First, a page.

Innovating the next generation of products and solutions for modern energy demands requires industry-wide collaboration to create smart connected homes.
Lucy Han, Executive Vice President for Building and Home Automation Solutions at ABB Electrification’s Smart Buildings Division, shows us what working in partnership can achieve through a soon to be launched community project in Sweden.
Smart connected homes
When it comes to the future of connected living and city planning, Covid-19 effectively condensed decades of social and behavioural change into the space of just a few months. We used to think of smart technology in terms of individual homes, but now adoption among multi-dwelling, multi-villa and larger developments is gathering pace as well, ushering in a new era of “smart communities”.
Imagine a home where devices and appliances are all connected through one centralized system, that saves you money, time and energy. Picture being able to comfortably and conveniently monitor and control everything from washing machines to energy and security systems with a single app across your mobile devices.
Pioneering net zero homes
Near the Swedish capital, Stockholm, a unique pilot project soon to be unveiled, is promising to help make this vision a reality. We’re working with our global partner, Samsung Electronics, to pave the way for the smart, connected homes of the future, enabling residents to save on costs and cut CO2 emissions more conveniently and holistically than ever before. This is an important milestone in smart home living because it demonstrates a standardized and holistic approach to smart home solutions in action. Thanks to the power of partnership.
With many millions of homeowners struggling with soaring energy bills, and ‘prosumers’ looking to save energy and costs while living comfortably and sustainably, making full use of evolving digital technology, the initiative offers ease of use thanks to an open, vendor-agnostic technology solution. Able to integrate with third party companies and domestic appliances, this technology can harmonise smart home systems, energy management processes and electric vehicle (EVs) charging controls. Built into the existing smart home ecosystem, the system interacts with heat pumps, rooftop photo voltaic systems and EVs.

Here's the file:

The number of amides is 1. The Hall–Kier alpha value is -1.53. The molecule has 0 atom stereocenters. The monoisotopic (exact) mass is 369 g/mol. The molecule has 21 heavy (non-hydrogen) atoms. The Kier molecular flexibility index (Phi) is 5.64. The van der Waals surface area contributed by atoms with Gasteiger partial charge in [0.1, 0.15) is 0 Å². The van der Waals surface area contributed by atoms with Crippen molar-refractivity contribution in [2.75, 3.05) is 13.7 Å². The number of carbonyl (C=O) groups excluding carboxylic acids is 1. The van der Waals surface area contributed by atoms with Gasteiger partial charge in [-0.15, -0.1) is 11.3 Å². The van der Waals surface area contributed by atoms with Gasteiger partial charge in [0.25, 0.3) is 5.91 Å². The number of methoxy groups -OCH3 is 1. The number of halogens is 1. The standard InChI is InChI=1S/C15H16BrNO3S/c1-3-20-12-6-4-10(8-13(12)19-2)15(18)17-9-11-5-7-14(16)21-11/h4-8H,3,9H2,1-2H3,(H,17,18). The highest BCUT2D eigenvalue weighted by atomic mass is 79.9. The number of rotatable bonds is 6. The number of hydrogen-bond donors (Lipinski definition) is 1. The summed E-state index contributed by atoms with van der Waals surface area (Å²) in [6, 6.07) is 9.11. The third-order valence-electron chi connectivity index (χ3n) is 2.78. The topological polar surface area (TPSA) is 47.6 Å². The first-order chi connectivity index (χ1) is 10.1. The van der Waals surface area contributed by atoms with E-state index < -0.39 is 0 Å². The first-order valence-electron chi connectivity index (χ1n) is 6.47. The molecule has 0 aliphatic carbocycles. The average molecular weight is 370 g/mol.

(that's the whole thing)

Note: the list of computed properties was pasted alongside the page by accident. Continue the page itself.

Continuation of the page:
Our recent acquisition of Eve Systems has enabled a giant leap in smart home products based on Matter and Thread, a new interoperating standard and wireless connectivity technology. Already integrated with Samsung SmartThings, Eve is a pioneer in the new Matter connectivity standard, which enables products to be fully interoperable – irrespective of the manufacturer and user operating system.
With the built environment responsible for around 40 per cent of CO2 emissions, decarbonising residential and commercial buildings is now a priority for governments and business. Through the energy they save and the carbon emissions they cut, smarter homes are a win-win for people and the planet.
Collaboration is key
Maximising the potential of smart buildings is a team sport, one that requires technology vendors to collaborate and share knowledge on an unprecedented scale. The net zero homes project near the Swedish capital is one such initiative, a compelling example of working together on the next iteration of products and solutions that tackle modern energy challenges.
Momentum is building. There has been a steep rise in home automation; according to Statista, the number of smart homes is forecast to grow and surpass the 400 million mark by 2024. Thanks to digital technologies such as the Internet of Things (IoT), or the Internet of Energy, energy related IoT devices will continue to connect smart domestic devices with information such as electricity prices.
While being able to program a smart washing machine to run when electricity prices are at their lowest might sound like a minor ‘win’, in the UK the National Grid estimates that consumers could avoid 30–50 percent of grid fluctuations if they adjusted power use during peak periods. Small changes add up to huge savings.
Visualised fingertip intelligence was, until now, the preserve of commercial buildings, but ABB’s next iteration of products and solutions will address use cases like how to meet the demands of all home energy concerns. These solutions not only empower homeowners to better manage their immediate energy bills, but they will also help them to optimise their consumption habits over the long term.
We envision a future where residents can enjoy significant energy and carbon savings by enhancing access to fully connected smart home technology – a true step towards a more sustainable world.